Trump's alleged affairs hurt Michael Cohen more than the Moscow project – Washington Examiner

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Both the Southern District of New York and special counsel Robert Mueller’s office dropped their respective sentencing memos for President Trump’s since-fired personal attorney Michael Cohen just before 5 p.m. on Friday. Although Robert Mueller called Cohen’s crime of lying about Trump’s proposed Moscow project “serious,” it seems as though Cohen’s campaign finance violations in the hush money payments issued to Trump’s ex-flings Karen McDougal and Stormy Daniels are far more damning.

The primary tell that this is the case comes from Mueller’s conclusion, in which the Special Counsel’s Office defers to the SDNY Court.

The Special Counsel’s Office wrote:

“Accordingly, the Government respectfully submits that the Court should give due consideration to the defendant’s efforts set forth above and that it would be appropriate to allow the defendant to serve any sentence imposed in this case concurrently with any sentence imposed in
United States v. Cohen.

The office said as much after asserting that they do “not take a position with respect to a particular sentence to be imposed.”

The Special Counsel’s Office does say Cohen lied when he claimed that his previous public comments that Trump should meet with Russian President Vladimir Putin in a September 2015 radio interview were spontaneous. Instead, Mueller says that Cohen admitted that he “had in fact conferred about contacting the Russian government before reaching out to gauge Russia’s interest in a meeting.” Furthermore, Cohen lied to Congress when he said that planning for Trump’s Moscow project was canceled before the Iowa caucus. Yet the Special Counsel’s Office obfuscates whether these lies were covering up any improper contact between the Trump Organization or campaign and the Russian government.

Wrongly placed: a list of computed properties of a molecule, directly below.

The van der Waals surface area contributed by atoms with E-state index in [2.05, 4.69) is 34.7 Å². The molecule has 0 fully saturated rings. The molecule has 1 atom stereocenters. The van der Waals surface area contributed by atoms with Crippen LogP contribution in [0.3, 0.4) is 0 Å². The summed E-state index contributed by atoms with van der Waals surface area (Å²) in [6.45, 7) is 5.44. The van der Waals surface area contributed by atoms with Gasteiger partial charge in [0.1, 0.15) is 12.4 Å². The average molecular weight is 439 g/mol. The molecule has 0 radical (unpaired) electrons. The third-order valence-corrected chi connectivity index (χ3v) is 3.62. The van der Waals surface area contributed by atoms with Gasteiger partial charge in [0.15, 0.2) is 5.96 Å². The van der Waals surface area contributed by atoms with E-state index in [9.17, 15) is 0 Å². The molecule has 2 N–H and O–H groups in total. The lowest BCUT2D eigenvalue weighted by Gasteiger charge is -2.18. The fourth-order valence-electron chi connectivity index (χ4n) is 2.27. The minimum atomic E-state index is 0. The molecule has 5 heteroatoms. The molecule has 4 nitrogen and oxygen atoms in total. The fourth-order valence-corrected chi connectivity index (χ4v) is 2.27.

The SDNY report is far more direct.

“A Substantial Term of Imprisonment Is Warranted,” the SDNY writes. “[Cohen] was motivated to [commit four distinct federal crimes] by personal greed, and repeatedly used his power and influence for deceptive ends. Now he seeks extraordinary leniency — a sentence of no jail time — based principally on his rose-colored view of the seriousness of the crimes; his claims to a sympathetic personal history; and his provision of certain information to law enforcement. But the crimes committed by Cohen were more serious than his submission allows and were marked by a pattern of deception that permeated his professional life (and was evidently hidden from the friends and family members who wrote on his behalf).”

Cohen confessed to taking direction from Trump in initiating the Stormy Daniels and Karen McDougal deals in conjunction with AMI, the company that owns the National Enquirer. The SDNY clearly found this to be a violation of campaign finance laws as both deals are considered undisclosed in-kind contributions intended to influence the election.

The most damaging aspect for Trump in all of this is not that he may have attempted semi-corrupt business dealings in Moscow that ultimately did not pan out, but rather that he personally instructed Cohen to violate federal law, if Cohen and the filings are to be believed.

The Achilles’ heel for Trump and Michael Cohen doesn’t look like it’ll be Russia. Instead, it’s women who are their weakness.

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